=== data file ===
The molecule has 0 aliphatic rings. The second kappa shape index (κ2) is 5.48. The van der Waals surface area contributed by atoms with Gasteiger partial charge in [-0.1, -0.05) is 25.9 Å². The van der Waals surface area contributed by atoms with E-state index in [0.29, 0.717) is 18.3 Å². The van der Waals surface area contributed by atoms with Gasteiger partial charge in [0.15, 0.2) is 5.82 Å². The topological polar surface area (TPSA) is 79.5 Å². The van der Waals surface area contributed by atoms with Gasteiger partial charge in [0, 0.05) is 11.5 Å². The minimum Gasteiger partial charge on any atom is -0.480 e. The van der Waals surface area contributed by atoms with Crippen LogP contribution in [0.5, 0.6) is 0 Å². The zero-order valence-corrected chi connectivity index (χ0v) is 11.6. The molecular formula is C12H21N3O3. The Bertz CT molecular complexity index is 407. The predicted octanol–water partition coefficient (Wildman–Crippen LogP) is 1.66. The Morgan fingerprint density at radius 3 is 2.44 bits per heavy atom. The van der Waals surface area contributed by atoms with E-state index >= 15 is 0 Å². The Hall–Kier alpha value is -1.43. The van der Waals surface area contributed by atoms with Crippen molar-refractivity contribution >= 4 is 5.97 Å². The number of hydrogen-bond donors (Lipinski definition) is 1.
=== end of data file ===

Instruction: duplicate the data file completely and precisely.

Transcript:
The molecule has 0 aliphatic rings. The second kappa shape index (κ2) is 5.48. The van der Waals surface area contributed by atoms with Gasteiger partial charge in [-0.1, -0.05) is 25.9 Å². The van der Waals surface area contributed by atoms with E-state index in [0.29, 0.717) is 18.3 Å². The van der Waals surface area contributed by atoms with Gasteiger partial charge in [0.15, 0.2) is 5.82 Å². The topological polar surface area (TPSA) is 79.5 Å². The van der Waals surface area contributed by atoms with Gasteiger partial charge in [0, 0.05) is 11.5 Å². The minimum Gasteiger partial charge on any atom is -0.480 e. The van der Waals surface area contributed by atoms with Crippen LogP contribution in [0.5, 0.6) is 0 Å². The zero-order valence-corrected chi connectivity index (χ0v) is 11.6. The molecular formula is C12H21N3O3. The Bertz CT molecular complexity index is 407. The predicted octanol–water partition coefficient (Wildman–Crippen LogP) is 1.66. The Morgan fingerprint density at radius 3 is 2.44 bits per heavy atom. The van der Waals surface area contributed by atoms with E-state index >= 15 is 0 Å². The Hall–Kier alpha value is -1.43. The van der Waals surface area contributed by atoms with Crippen molar-refractivity contribution >= 4 is 5.97 Å². The number of hydrogen-bond donors (Lipinski definition) is 1.